Docs

David Lynch website launches Interview Project

Starting today (June 1), the online home of esteemed film director David Lynch will also serve as a hub for 121 short documentary web films. The series, dubbed Interview Project, will feature a new episode every three days over the course of the next year.
June 1, 2009

Starting today (June 1), the online home of esteemed film director David Lynch will also serve as a hub for 121 short documentary web films. The series, dubbed Interview Project, will feature a new episode every three days over the course of the next year.

The films, produced through Lynch’s production company Absurda Films, range from three to five minutes in length and were shot and edited by Lynch’s son, Austin, and fellow filmmaker Jason S. They’re the result of a road trip across the US in which the team found subjects through myriad ways: in bars, on highways, mowing their lawns.

‘We simply wanted to document people and their lives,’ offers co-director Jason S., who says the initial idea was hatched around a kitchen table. ‘The structure itself developed over the course of the journey and we feel that the end result mirrors the initial idea.

‘Rarely would we stay in town for a prolonged period of time,’ he recalls. ‘If we did not find a subject within an hour we would leave that town and go to another. Where we stopped off was purely coincidental and depended on our mood, the song that was on the radio, the weather…’

Pre-production was limited to an outline of questions that each participant would be asked. The interrogators are never heard in the films – the only words come from the subjects themselves.

The first episode, titled ‘Jess,’ focuses on a Vietnam vet in his early sixties found on a California roadside. The website also offers glimpses at the other episodes to come through screen shots and audio clips. Jason S. says that although all the subjects featured were ‘receptive’ to being interviewed, there were others who declined the opportunity. ‘Some people said no and it only leaves us wondering what great things they would have said.’

Jason says that they plan on ‘investigating all potential avenues of distribution for Interview Project but the primary goal is to see how it is received online.’ There’s been a sizable amount of blogging about the series thus far, with a couple of clips available on other film sites. With David Lynch and Absurda Films ‘presenting’ the series, and Lynch himself providing an intro to each episode (click here to see Lynch discuss the series), some viewers may be inclined to treat the films as extensions of his filmic approach, which is traditionally steeped in the dark and melancholy. But Jason S. says he and Austin knew that going into the project.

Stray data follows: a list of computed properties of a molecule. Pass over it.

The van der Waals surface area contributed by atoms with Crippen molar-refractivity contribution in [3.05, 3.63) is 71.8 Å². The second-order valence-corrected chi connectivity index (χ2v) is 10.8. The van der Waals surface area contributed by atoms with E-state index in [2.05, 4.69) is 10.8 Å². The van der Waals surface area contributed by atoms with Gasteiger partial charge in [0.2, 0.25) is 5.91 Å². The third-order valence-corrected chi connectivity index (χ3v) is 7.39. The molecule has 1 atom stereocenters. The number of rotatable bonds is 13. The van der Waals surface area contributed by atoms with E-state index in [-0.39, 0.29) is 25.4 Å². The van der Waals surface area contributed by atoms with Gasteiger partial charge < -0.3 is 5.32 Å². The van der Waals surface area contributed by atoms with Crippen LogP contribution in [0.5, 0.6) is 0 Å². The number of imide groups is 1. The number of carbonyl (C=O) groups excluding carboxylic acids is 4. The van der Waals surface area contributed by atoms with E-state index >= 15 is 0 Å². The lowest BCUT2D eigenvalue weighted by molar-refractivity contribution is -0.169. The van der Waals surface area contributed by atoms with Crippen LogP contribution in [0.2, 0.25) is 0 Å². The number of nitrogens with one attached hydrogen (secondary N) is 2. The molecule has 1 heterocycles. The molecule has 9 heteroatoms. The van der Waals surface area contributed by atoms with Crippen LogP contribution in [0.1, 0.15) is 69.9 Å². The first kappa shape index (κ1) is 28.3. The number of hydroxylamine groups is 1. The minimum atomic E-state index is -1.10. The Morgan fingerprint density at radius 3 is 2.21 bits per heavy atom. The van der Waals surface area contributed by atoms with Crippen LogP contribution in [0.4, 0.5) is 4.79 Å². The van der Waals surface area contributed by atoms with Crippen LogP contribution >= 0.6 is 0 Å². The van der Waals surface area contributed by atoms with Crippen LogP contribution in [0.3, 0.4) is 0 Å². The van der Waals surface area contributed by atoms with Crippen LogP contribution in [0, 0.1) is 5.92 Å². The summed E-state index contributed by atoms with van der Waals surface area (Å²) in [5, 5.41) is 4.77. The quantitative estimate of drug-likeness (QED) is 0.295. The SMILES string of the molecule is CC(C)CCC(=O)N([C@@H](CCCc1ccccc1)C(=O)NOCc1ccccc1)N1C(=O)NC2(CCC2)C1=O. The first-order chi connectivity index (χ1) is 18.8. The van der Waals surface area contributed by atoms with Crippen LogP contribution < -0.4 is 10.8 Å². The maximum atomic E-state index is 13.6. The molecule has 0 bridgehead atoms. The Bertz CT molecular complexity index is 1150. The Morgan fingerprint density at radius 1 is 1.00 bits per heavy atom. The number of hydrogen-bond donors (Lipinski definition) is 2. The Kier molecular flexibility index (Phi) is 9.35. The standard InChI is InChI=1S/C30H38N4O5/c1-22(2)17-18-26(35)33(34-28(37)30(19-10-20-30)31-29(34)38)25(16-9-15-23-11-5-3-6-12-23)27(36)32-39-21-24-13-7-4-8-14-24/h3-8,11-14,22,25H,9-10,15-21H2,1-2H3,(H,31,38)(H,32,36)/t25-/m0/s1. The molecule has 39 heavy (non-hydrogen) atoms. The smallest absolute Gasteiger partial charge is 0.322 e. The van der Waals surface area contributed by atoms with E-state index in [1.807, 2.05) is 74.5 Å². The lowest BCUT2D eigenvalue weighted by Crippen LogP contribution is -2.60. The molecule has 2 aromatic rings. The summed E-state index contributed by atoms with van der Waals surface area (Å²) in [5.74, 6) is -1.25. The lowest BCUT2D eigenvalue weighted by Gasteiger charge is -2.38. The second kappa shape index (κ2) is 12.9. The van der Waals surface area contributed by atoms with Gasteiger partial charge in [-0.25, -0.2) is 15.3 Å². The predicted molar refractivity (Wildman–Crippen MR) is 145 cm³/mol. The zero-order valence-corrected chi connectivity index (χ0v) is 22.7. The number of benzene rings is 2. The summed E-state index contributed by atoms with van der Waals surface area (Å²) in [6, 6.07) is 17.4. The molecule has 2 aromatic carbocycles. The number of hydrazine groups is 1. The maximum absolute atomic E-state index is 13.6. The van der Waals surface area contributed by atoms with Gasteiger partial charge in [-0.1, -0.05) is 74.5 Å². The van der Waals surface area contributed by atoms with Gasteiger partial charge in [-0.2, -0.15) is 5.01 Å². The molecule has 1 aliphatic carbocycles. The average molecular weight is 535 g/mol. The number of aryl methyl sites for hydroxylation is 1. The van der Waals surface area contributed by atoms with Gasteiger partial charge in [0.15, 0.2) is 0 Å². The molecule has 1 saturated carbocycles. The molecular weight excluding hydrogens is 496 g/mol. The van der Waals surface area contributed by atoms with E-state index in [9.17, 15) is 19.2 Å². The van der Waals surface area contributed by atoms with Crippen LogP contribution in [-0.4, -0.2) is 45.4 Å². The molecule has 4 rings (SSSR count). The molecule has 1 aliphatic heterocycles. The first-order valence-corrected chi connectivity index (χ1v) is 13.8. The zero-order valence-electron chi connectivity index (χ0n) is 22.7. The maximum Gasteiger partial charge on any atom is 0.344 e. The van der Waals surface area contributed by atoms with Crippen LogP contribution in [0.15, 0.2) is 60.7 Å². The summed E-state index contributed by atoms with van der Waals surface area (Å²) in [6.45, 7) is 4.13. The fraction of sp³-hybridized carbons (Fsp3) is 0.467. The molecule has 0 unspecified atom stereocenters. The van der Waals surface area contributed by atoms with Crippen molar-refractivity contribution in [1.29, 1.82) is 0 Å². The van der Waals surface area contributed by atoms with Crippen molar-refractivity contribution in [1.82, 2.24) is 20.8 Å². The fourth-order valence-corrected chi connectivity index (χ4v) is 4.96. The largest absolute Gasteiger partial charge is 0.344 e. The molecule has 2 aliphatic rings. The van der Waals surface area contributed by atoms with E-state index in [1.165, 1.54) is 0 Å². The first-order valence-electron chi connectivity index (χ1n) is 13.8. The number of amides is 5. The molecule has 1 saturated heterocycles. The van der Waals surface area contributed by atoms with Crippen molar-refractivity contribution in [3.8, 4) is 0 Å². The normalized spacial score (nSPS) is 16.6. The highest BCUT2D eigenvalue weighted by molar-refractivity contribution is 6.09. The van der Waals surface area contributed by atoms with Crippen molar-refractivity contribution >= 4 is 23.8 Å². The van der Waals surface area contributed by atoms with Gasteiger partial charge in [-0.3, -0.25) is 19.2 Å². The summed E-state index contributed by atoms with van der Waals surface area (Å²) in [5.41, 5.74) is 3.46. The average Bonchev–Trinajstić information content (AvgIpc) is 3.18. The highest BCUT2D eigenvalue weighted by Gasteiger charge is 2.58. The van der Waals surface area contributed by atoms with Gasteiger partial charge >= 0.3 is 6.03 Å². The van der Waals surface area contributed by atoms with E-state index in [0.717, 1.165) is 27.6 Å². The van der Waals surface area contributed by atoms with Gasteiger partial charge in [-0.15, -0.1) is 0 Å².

‘Anything associated with David will always have people thinking a certain way when they view it and we are unable to change that,’ he reasons. ‘We documented the America that we saw and were inspired by. The editing process is where the episodes took shape and gave us a chance to heighten the reality that we perceived when shooting the subjects. It is an America looked at through our filter.’

About The Author
Selina Chignall joins the realscreen team as a staff writer. Prior to working with rs, she covered lobbying activity at Hill Times Publishing. She also spent a year covering the Hill as a journalist with iPolitics. Her beat focused on youth, education, democratic reform, innovation and infrastructure. She holds a Master of Arts in Journalism from Western University and a Honours Bachelor of Arts from the University of Toronto.

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